The Virgin of Guadalupe & the Memorae Prayer
(As presented by Dr. Clarissa Pinkola Estés)

The Virgin of Guadalupe

...the Mother I most often carry with me everywhere is the woodswoman La Nuestra Senora, Our Lady Guadalupe, she whose mantle is fashioned of moss from the north side of trees at sunset, she who has star shards caught in her wild silver hair. Her gown is soft, coarse-woven cloth with the thorns and weed seeds and petals of wild roses caught in it.

She has dirty hands from growing things earthy, and from her day and night work alongside her hard-working sons and daughters, their children, their elders, all.


She is ever in motion.
If there is emotion, she is there.
If there is commotion, she is there.
If there is elation, she is there.
Impatience, she is there.
Fatigue, she is there.
Fear, unrest, sorrow,
Beauty, inspiration,
She is there.

And she is demure in a sense, yes, but different from those who would fade her essence into an anemia: Yes, she is demure as in demurring, that is, refusing to be contained and made small. And she is calm, yes, but not without will to rise again and again. Instead, yes, she is calm as the mighty ocean is calm as it moves in enormous troughs and pinnacles, its huge waves like a heartbeat: easy, intentional, muscular.

And she is pure, yes, but not as in never going dark, never having doubt, never taking a wrong turn for a time, but rather pure, yes, as a gemstone is cut into a hundred sparkling facets — that kind of pure, meaning gem-cut by travail, adventure, and challenge — and yet fully without a streak of dead glass in any facet. ... (pp. 17-18)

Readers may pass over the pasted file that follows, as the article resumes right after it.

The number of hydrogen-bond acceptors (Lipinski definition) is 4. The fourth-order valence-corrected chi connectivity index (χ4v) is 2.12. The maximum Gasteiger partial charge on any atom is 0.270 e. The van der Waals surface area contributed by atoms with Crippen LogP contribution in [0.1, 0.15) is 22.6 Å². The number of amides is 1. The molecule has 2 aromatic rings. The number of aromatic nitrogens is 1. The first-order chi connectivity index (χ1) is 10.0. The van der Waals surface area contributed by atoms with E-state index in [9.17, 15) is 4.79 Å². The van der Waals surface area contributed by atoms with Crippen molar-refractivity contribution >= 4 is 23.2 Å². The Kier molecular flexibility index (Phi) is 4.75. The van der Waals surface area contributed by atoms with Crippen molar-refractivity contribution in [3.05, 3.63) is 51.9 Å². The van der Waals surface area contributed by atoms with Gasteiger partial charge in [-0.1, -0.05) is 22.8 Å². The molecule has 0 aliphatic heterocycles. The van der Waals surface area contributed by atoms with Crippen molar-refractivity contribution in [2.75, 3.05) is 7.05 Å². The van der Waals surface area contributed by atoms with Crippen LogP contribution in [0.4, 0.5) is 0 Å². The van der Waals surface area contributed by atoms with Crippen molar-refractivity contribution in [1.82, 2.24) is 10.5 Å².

The Memorae

Very often I am asked how a soul just coming to truly be with Our Lady might think about Maria, Nuestra Madre Grande. I say:


The exotic locale is not necessary to apprehend her. She is
found in a shard of glass, in a broken curb, in a hurt heart, and
in any soul knowing or unknowing, yet crazy in love with the
mysteries, with the divine spark, the creative fire — and not
quite so in love with mundane and petty challenges only.

Think of her not in the ways you've been told/sold.
Rather, seek her with your own eyes without blinders
and your own heart without shutters.
Look low instead of high.
Look right under your nose.
She comes in many guises and disguises.
Hidden, right out in the open.
And you will know her immediately by her immaculate
and undivided heart for humanity.

This is the Guadalupe I think you know of, or sense, or want to know, or are very close to for years now. Our Lady is joy-centric and sorrow-mending. She is one who is present in every way. In so understanding one's own pull to the Holy Woman, thus do we untie the Strong Woman.

Here, please allow me to pray strength into your hands and heart — and inspiration and daring — and fire — to lift the Great Woman away from whichever Lilliputians have tied her down into more manageable form.